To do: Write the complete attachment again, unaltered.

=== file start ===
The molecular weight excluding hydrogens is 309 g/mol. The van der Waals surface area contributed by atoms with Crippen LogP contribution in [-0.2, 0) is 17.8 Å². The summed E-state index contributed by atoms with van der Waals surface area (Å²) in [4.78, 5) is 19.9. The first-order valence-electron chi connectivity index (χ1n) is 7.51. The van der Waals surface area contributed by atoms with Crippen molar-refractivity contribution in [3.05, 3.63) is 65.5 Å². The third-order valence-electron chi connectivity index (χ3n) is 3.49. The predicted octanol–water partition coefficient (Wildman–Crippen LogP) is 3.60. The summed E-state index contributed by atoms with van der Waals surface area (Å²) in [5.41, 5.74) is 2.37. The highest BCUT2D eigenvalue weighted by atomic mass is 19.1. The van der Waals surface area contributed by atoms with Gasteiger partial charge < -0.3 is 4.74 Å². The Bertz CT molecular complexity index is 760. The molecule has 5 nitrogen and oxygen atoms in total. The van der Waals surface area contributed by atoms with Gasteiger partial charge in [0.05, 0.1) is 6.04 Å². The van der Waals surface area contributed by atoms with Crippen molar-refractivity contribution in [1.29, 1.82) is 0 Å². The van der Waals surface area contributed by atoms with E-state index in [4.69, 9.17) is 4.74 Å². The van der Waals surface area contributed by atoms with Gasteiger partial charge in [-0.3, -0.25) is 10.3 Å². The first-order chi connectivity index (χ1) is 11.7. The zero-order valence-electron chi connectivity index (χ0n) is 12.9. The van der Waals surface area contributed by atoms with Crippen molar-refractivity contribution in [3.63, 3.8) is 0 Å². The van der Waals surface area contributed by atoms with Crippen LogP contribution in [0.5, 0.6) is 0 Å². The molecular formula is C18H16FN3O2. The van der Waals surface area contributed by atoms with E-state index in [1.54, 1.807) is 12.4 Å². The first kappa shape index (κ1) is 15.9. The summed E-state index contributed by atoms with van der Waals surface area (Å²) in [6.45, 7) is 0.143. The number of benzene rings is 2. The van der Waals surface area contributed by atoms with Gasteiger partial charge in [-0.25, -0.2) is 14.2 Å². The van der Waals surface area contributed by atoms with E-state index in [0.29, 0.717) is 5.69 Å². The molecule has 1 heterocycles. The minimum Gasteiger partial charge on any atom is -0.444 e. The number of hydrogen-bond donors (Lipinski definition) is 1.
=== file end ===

The molecular weight excluding hydrogens is 309 g/mol. The van der Waals surface area contributed by atoms with Crippen LogP contribution in [-0.2, 0) is 17.8 Å². The summed E-state index contributed by atoms with van der Waals surface area (Å²) in [4.78, 5) is 19.9. The first-order valence-electron chi connectivity index (χ1n) is 7.51. The van der Waals surface area contributed by atoms with Crippen molar-refractivity contribution in [3.05, 3.63) is 65.5 Å². The third-order valence-electron chi connectivity index (χ3n) is 3.49. The predicted octanol–water partition coefficient (Wildman–Crippen LogP) is 3.60. The summed E-state index contributed by atoms with van der Waals surface area (Å²) in [5.41, 5.74) is 2.37. The highest BCUT2D eigenvalue weighted by atomic mass is 19.1. The van der Waals surface area contributed by atoms with Gasteiger partial charge < -0.3 is 4.74 Å². The Bertz CT molecular complexity index is 760. The molecule has 5 nitrogen and oxygen atoms in total. The van der Waals surface area contributed by atoms with Gasteiger partial charge in [0.05, 0.1) is 6.04 Å². The van der Waals surface area contributed by atoms with Crippen molar-refractivity contribution in [1.29, 1.82) is 0 Å². The van der Waals surface area contributed by atoms with E-state index in [4.69, 9.17) is 4.74 Å². The van der Waals surface area contributed by atoms with Gasteiger partial charge in [-0.3, -0.25) is 10.3 Å². The first-order chi connectivity index (χ1) is 11.7. The zero-order valence-electron chi connectivity index (χ0n) is 12.9. The van der Waals surface area contributed by atoms with Crippen molar-refractivity contribution in [3.63, 3.8) is 0 Å². The van der Waals surface area contributed by atoms with Crippen LogP contribution in [0.5, 0.6) is 0 Å². The molecular formula is C18H16FN3O2. The van der Waals surface area contributed by atoms with E-state index in [1.54, 1.807) is 12.4 Å². The first kappa shape index (κ1) is 15.9. The summed E-state index contributed by atoms with van der Waals surface area (Å²) in [6.45, 7) is 0.143. The number of benzene rings is 2. The van der Waals surface area contributed by atoms with Gasteiger partial charge in [-0.25, -0.2) is 14.2 Å². The van der Waals surface area contributed by atoms with E-state index in [0.29, 0.717) is 5.69 Å². The molecule has 1 heterocycles. The minimum Gasteiger partial charge on any atom is -0.444 e. The number of hydrogen-bond donors (Lipinski definition) is 1.